The Mercedes Formula 1 team head into the 2022 season with the new driver line-up of Lewis Hamilton and George Russell, as the German racing team hope to claim a record ninth Constructors’ Championship in a row.
Mercedes AMG F1
Hamilton & Russell
Brackley, Great Britain
F1 season 2022
Early F1 success and withdrawal from motorsport
German manufacturer Mercedes have a rich history in Formula 1. Whilst the team’s heritage can be traced back to the 1930s, their first foray into what was by then the official Formula 1 championship came in 1954.
Under the leadership of Alfred Neubauer, the team ran the Mercedes-Benz W196 that featured a conventional open-wheeled configuration and a streamlined form. Mercedes experienced instant success with Juan Manuel Fangio, who joined from Maserati mid-season in time for the French Grand Prix. The Argentine took the chequered flag ahead of teammate Karl Kling, with Fangio adding another three wins during the rest of the season to claim the title.
That success continued in 1955, as Mercedes dominated once again. Fangio won four races, while teammate Stirling Moss took the chequered flag at the British Grand Prix. The Argentine finished ahead of his teammate in the standings to take his second Drivers’ Championship.
However, the 1955 disaster at the 24 Hours of Le Mans killed Mercedes-Benz driver Pierre Levegh, along with 80 spectators, and resulted in the cancellation of the French, German, Spanish and Swiss Grands Prix. Mercedes opted to withdraw from the world of motorsport, including F1, at the end of the season.
Return to F1 after Brawn GP purchase
Mercedes-Benz’s parent company Daimler AG bought a minority stake in the Brawn GP team prior to the start of the 2010 F1 season. A sponsorship deal with Petronas was then struck, with the team rebranded as the Mercedes GP Petronas Formula 1 team. Ross Brawn was kept on as Team Principal, while the outfit continued to use the same base and workforce in Brackley, close to the engine plant in Brixworth.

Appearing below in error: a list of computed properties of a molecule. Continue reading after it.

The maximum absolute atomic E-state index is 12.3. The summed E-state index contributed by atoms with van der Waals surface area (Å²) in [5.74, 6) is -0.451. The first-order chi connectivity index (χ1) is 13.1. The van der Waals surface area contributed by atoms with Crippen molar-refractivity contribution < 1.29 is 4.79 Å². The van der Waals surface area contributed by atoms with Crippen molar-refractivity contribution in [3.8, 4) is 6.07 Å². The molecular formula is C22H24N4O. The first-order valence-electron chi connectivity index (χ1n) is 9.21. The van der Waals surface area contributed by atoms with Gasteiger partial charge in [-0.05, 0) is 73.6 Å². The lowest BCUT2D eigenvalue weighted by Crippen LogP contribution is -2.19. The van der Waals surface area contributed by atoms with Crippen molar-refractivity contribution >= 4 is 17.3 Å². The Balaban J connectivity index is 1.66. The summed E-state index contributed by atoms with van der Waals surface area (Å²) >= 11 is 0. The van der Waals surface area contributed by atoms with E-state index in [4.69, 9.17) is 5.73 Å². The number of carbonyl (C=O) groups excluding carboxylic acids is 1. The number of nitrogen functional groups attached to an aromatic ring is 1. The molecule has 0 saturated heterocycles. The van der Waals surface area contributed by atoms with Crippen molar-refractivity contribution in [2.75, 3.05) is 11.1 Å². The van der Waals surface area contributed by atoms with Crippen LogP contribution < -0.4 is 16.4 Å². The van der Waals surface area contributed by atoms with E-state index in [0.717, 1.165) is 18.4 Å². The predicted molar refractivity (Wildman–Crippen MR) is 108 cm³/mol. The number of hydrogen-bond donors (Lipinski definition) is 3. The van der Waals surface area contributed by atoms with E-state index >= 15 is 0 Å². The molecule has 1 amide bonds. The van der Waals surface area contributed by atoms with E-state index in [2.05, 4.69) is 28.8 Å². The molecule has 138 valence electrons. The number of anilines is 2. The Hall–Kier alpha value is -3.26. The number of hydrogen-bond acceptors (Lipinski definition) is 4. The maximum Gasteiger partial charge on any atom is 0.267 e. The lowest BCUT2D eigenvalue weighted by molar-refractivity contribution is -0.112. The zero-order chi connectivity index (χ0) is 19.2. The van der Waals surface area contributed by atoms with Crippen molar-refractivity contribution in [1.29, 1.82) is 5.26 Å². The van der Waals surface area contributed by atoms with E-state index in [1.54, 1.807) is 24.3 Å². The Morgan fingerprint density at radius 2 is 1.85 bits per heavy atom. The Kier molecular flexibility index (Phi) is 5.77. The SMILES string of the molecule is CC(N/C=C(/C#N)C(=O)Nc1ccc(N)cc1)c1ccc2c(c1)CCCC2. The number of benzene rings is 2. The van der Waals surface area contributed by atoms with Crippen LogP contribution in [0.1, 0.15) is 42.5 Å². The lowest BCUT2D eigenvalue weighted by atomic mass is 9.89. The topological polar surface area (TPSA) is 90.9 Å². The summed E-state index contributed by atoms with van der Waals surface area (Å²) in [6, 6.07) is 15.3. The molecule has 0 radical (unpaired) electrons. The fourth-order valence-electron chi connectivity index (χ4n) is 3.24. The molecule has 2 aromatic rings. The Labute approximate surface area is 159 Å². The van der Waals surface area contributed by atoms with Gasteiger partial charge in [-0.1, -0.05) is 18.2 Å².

Prior to that, the squad can trace its history back to Tyrrell Racing, who competed in Formula 1 from 1970 to 1998. British American Tobacco then bought the team, so its entry became British American Racing in 1999, and the outfit were eventually known as Honda Racing F1 Team in 2006.
Ownership changed hands again in 2008 when Honda withdrew from the sport, with Ross Brawn buying the team and renaming it Brawn GP. Jenson Button won six of the first seven races en route to winning the Drivers’ Championship, while Brawn won the Constructors’ Championship in part thanks to their Mercedes engines.
Mercedes return with all-German line-up featuring Schumacher
Mercedes brought in the German duo of Nico Rosberg and Michael Schumacher – with the latter returning to F1 after a three-year absence – to be their driver pairing in 2010, while Nick Heidfeld was named as test and reserve driver.
The purchase of Brawn GP saw Mercedes end their association with McLaren, as parent company Daimler AG sold back their 40 percent stake in the McLaren Group, though they continued to supply the team with engines.
Unfortunately, Brawn GP’s prior success didn’t carry over to 2010, as Mercedes were unable to challenge the likes of Ferrari, McLaren and Red Bull. Rosberg achieved three podium finishes in Malaysia, China and Great Britain, but Schumacher failed to register a win, podium, pole position or fastest lap for the first time since his debut F1 season in 1991.
In the end, Mercedes finished fourth in the Constructors’ Championship with 214 points.
Daimler AG and Aabar Investments, who purchased 30 percent of Brawn GP in November 2009, bought the remaining 24.9 percent in February 2011. The new car, known as the MGP W02, got off to a slow start in 2011, with both Rosberg and Schumacher retiring from the Australian Grand Prix due to damage sustained in a crash.
Rosberg led 14 laps of the Chinese Grand Prix, while Schumacher finished fourth in Canada after running second for a period of time. By the season’s end, Mercedes once again found themselves fourth in the standings, with 165 points and no wins, podiums or poles.
The 2012 season saw Mercedes remove GP from their name and add AMG, making them Mercedes AMG Petronas F1 Team. Rosberg claimed the team’s first pole since Fangio in 1955 at the third race of the season in China, while Schumacher, who qualified third, was promoted to second following Lewis Hamilton’s grid penalty.
Rosberg took the victory, the team’s first win in 57 years. Schumacher, though, was forced to retire after he left the pit lane before his right front tyre was properly fitted. Rosberg’s win was also the first by a German driver in a German vehicle since Hermann Lang’s 1939 Swiss Grand Prix victory.
Schumacher finished third at the European Grand Prix, his only podium after returning to F1. At the age of 43 years and 173 days, the result made him the oldest driver to achieve a podium since Jack Brabham’s second-place finish at the 1970 British Grand Prix.